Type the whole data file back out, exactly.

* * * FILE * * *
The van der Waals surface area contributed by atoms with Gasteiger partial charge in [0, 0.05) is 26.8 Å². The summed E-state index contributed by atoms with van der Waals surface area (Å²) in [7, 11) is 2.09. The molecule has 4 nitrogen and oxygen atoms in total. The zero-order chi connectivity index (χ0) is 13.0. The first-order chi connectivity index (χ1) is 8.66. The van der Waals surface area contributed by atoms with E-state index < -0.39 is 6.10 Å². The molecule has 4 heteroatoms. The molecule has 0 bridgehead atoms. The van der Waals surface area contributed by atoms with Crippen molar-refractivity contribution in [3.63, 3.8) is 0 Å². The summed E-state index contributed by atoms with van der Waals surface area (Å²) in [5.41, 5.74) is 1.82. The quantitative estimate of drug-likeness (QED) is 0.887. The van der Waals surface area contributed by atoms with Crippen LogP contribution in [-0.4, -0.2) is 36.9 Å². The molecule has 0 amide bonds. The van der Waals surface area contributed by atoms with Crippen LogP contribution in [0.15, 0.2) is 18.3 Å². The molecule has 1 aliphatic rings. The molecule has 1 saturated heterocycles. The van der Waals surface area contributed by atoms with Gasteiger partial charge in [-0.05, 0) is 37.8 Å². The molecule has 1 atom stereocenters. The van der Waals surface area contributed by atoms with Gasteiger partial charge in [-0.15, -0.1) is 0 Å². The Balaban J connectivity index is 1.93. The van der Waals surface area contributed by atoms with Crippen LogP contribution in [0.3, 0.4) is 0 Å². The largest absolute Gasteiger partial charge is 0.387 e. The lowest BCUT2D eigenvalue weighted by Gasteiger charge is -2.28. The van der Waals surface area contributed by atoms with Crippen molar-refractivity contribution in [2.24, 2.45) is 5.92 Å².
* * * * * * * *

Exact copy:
The van der Waals surface area contributed by atoms with Gasteiger partial charge in [0, 0.05) is 26.8 Å². The summed E-state index contributed by atoms with van der Waals surface area (Å²) in [7, 11) is 2.09. The molecule has 4 nitrogen and oxygen atoms in total. The zero-order chi connectivity index (χ0) is 13.0. The first-order chi connectivity index (χ1) is 8.66. The van der Waals surface area contributed by atoms with E-state index < -0.39 is 6.10 Å². The molecule has 4 heteroatoms. The molecule has 0 bridgehead atoms. The van der Waals surface area contributed by atoms with Crippen molar-refractivity contribution in [3.63, 3.8) is 0 Å². The summed E-state index contributed by atoms with van der Waals surface area (Å²) in [5.41, 5.74) is 1.82. The quantitative estimate of drug-likeness (QED) is 0.887. The van der Waals surface area contributed by atoms with Crippen LogP contribution in [-0.4, -0.2) is 36.9 Å². The molecule has 0 amide bonds. The van der Waals surface area contributed by atoms with Crippen LogP contribution in [0.15, 0.2) is 18.3 Å². The molecule has 1 aliphatic rings. The molecule has 1 saturated heterocycles. The van der Waals surface area contributed by atoms with Gasteiger partial charge in [-0.05, 0) is 37.8 Å². The molecule has 1 atom stereocenters. The van der Waals surface area contributed by atoms with Gasteiger partial charge in [-0.15, -0.1) is 0 Å². The Balaban J connectivity index is 1.93. The van der Waals surface area contributed by atoms with Crippen LogP contribution in [0.3, 0.4) is 0 Å². The largest absolute Gasteiger partial charge is 0.387 e. The lowest BCUT2D eigenvalue weighted by Gasteiger charge is -2.28. The van der Waals surface area contributed by atoms with Crippen molar-refractivity contribution in [2.24, 2.45) is 5.92 Å².